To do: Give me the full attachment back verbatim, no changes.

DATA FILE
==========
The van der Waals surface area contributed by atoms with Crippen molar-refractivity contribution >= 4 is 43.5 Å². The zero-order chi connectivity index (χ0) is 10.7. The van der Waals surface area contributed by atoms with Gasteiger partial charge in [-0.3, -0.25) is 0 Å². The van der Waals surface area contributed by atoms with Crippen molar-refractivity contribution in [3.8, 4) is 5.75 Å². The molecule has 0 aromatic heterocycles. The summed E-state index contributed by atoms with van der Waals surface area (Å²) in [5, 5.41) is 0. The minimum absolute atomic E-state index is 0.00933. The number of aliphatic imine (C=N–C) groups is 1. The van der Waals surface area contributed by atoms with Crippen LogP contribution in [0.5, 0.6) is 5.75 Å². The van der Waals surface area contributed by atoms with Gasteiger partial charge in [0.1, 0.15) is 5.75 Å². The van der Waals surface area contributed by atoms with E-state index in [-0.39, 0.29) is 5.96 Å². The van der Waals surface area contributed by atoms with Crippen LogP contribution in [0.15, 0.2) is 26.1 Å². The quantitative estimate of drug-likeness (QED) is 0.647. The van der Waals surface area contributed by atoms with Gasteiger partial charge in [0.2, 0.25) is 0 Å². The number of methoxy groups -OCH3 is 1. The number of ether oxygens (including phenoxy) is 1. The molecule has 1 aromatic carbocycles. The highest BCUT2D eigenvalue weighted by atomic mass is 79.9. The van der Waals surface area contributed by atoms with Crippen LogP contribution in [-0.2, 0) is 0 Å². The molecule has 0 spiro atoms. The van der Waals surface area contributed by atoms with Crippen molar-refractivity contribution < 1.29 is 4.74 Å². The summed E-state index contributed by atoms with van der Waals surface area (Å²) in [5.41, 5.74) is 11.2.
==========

The van der Waals surface area contributed by atoms with Crippen molar-refractivity contribution >= 4 is 43.5 Å². The zero-order chi connectivity index (χ0) is 10.7. The van der Waals surface area contributed by atoms with Gasteiger partial charge in [-0.3, -0.25) is 0 Å². The van der Waals surface area contributed by atoms with Crippen molar-refractivity contribution in [3.8, 4) is 5.75 Å². The molecule has 0 aromatic heterocycles. The summed E-state index contributed by atoms with van der Waals surface area (Å²) in [5, 5.41) is 0. The minimum absolute atomic E-state index is 0.00933. The number of aliphatic imine (C=N–C) groups is 1. The van der Waals surface area contributed by atoms with Crippen LogP contribution in [0.5, 0.6) is 5.75 Å². The van der Waals surface area contributed by atoms with Gasteiger partial charge in [0.1, 0.15) is 5.75 Å². The van der Waals surface area contributed by atoms with E-state index in [-0.39, 0.29) is 5.96 Å². The van der Waals surface area contributed by atoms with Crippen LogP contribution in [0.15, 0.2) is 26.1 Å². The quantitative estimate of drug-likeness (QED) is 0.647. The van der Waals surface area contributed by atoms with Gasteiger partial charge in [0.2, 0.25) is 0 Å². The number of methoxy groups -OCH3 is 1. The number of ether oxygens (including phenoxy) is 1. The molecule has 1 aromatic carbocycles. The highest BCUT2D eigenvalue weighted by atomic mass is 79.9. The van der Waals surface area contributed by atoms with Crippen LogP contribution in [-0.2, 0) is 0 Å². The molecule has 0 spiro atoms. The van der Waals surface area contributed by atoms with Crippen molar-refractivity contribution < 1.29 is 4.74 Å². The summed E-state index contributed by atoms with van der Waals surface area (Å²) in [5.41, 5.74) is 11.2.